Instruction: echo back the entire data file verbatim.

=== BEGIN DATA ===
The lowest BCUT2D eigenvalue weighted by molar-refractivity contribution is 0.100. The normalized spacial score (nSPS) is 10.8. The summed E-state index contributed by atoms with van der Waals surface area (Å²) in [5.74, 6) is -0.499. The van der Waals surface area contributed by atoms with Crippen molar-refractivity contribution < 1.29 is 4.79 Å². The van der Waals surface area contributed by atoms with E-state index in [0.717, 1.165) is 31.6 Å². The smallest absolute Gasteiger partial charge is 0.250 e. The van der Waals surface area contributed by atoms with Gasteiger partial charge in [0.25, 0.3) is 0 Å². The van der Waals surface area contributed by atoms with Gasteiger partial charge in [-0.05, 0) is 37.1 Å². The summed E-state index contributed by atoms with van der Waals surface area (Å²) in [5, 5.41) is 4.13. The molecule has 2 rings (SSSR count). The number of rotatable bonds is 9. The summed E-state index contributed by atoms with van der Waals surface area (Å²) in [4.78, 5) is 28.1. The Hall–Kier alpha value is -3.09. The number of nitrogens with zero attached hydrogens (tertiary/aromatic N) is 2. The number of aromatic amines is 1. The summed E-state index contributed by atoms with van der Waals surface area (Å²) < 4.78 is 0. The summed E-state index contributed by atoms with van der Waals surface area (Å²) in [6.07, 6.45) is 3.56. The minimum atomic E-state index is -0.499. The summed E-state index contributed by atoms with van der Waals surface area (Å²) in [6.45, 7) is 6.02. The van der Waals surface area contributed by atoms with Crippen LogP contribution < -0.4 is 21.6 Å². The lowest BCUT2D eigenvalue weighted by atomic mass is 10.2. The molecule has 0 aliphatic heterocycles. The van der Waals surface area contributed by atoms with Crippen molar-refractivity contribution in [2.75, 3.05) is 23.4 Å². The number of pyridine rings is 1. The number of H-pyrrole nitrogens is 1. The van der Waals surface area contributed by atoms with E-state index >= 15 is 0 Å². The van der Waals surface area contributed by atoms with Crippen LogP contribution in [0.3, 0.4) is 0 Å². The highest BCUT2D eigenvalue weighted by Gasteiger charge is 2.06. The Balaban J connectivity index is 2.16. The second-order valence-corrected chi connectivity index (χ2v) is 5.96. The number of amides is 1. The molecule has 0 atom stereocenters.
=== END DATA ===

The lowest BCUT2D eigenvalue weighted by molar-refractivity contribution is 0.100. The normalized spacial score (nSPS) is 10.8. The summed E-state index contributed by atoms with van der Waals surface area (Å²) in [5.74, 6) is -0.499. The van der Waals surface area contributed by atoms with Crippen molar-refractivity contribution < 1.29 is 4.79 Å². The van der Waals surface area contributed by atoms with E-state index in [0.717, 1.165) is 31.6 Å². The smallest absolute Gasteiger partial charge is 0.250 e. The van der Waals surface area contributed by atoms with Gasteiger partial charge in [0.25, 0.3) is 0 Å². The van der Waals surface area contributed by atoms with Gasteiger partial charge in [-0.05, 0) is 37.1 Å². The summed E-state index contributed by atoms with van der Waals surface area (Å²) in [5, 5.41) is 4.13. The molecule has 2 rings (SSSR count). The number of rotatable bonds is 9. The summed E-state index contributed by atoms with van der Waals surface area (Å²) in [4.78, 5) is 28.1. The Hall–Kier alpha value is -3.09. The number of nitrogens with zero attached hydrogens (tertiary/aromatic N) is 2. The number of aromatic amines is 1. The summed E-state index contributed by atoms with van der Waals surface area (Å²) < 4.78 is 0. The summed E-state index contributed by atoms with van der Waals surface area (Å²) in [6.07, 6.45) is 3.56. The minimum atomic E-state index is -0.499. The summed E-state index contributed by atoms with van der Waals surface area (Å²) in [6.45, 7) is 6.02. The van der Waals surface area contributed by atoms with Crippen LogP contribution < -0.4 is 21.6 Å². The lowest BCUT2D eigenvalue weighted by atomic mass is 10.2. The molecule has 0 aliphatic heterocycles. The van der Waals surface area contributed by atoms with Crippen molar-refractivity contribution in [2.75, 3.05) is 23.4 Å². The number of pyridine rings is 1. The number of H-pyrrole nitrogens is 1. The van der Waals surface area contributed by atoms with E-state index >= 15 is 0 Å². The van der Waals surface area contributed by atoms with Crippen LogP contribution in [0.3, 0.4) is 0 Å². The highest BCUT2D eigenvalue weighted by Gasteiger charge is 2.06. The Balaban J connectivity index is 2.16. The second-order valence-corrected chi connectivity index (χ2v) is 5.96. The number of amides is 1. The molecule has 0 atom stereocenters.